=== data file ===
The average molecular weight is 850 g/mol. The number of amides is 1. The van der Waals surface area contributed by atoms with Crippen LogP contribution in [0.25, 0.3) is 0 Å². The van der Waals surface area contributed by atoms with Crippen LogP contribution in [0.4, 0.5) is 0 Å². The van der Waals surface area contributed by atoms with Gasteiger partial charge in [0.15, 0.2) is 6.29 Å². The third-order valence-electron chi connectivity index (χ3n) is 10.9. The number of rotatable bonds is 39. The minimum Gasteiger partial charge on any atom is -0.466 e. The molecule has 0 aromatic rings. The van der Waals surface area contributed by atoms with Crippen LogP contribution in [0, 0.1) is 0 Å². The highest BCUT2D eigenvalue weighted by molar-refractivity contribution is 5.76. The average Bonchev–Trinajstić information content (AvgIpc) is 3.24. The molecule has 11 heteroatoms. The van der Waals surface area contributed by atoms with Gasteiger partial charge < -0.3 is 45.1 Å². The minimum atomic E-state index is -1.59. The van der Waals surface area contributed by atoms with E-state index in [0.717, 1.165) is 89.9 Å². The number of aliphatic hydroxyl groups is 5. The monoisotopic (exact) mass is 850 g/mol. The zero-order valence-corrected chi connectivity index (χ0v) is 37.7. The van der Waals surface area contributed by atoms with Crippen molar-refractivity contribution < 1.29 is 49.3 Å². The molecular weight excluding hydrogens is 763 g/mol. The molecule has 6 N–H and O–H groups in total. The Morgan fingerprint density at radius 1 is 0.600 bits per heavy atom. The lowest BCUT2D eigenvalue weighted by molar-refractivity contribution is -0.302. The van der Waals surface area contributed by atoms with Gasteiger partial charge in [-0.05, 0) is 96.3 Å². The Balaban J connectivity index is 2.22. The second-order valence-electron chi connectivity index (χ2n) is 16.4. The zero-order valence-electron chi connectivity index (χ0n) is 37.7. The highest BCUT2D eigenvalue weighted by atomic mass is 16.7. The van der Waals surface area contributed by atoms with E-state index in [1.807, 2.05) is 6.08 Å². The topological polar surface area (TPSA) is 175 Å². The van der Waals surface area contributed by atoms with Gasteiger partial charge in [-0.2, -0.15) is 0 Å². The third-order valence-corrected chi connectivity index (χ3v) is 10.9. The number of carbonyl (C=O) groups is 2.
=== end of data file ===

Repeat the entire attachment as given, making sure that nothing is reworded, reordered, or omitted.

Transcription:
The average molecular weight is 850 g/mol. The number of amides is 1. The van der Waals surface area contributed by atoms with Crippen LogP contribution in [0.25, 0.3) is 0 Å². The van der Waals surface area contributed by atoms with Crippen LogP contribution in [0.4, 0.5) is 0 Å². The van der Waals surface area contributed by atoms with Gasteiger partial charge in [0.15, 0.2) is 6.29 Å². The third-order valence-electron chi connectivity index (χ3n) is 10.9. The number of rotatable bonds is 39. The minimum Gasteiger partial charge on any atom is -0.466 e. The molecule has 0 aromatic rings. The van der Waals surface area contributed by atoms with Crippen LogP contribution in [0, 0.1) is 0 Å². The highest BCUT2D eigenvalue weighted by molar-refractivity contribution is 5.76. The average Bonchev–Trinajstić information content (AvgIpc) is 3.24. The molecule has 11 heteroatoms. The van der Waals surface area contributed by atoms with Gasteiger partial charge < -0.3 is 45.1 Å². The minimum atomic E-state index is -1.59. The van der Waals surface area contributed by atoms with E-state index in [0.717, 1.165) is 89.9 Å². The number of aliphatic hydroxyl groups is 5. The monoisotopic (exact) mass is 850 g/mol. The zero-order valence-corrected chi connectivity index (χ0v) is 37.7. The van der Waals surface area contributed by atoms with Crippen molar-refractivity contribution < 1.29 is 49.3 Å². The molecular weight excluding hydrogens is 763 g/mol. The molecule has 6 N–H and O–H groups in total. The Morgan fingerprint density at radius 1 is 0.600 bits per heavy atom. The lowest BCUT2D eigenvalue weighted by molar-refractivity contribution is -0.302. The van der Waals surface area contributed by atoms with Gasteiger partial charge in [-0.05, 0) is 96.3 Å². The Balaban J connectivity index is 2.22. The second-order valence-electron chi connectivity index (χ2n) is 16.4. The zero-order valence-electron chi connectivity index (χ0n) is 37.7. The highest BCUT2D eigenvalue weighted by atomic mass is 16.7. The van der Waals surface area contributed by atoms with E-state index in [1.807, 2.05) is 6.08 Å². The topological polar surface area (TPSA) is 175 Å². The van der Waals surface area contributed by atoms with Gasteiger partial charge in [-0.2, -0.15) is 0 Å². The third-order valence-corrected chi connectivity index (χ3v) is 10.9. The number of carbonyl (C=O) groups is 2.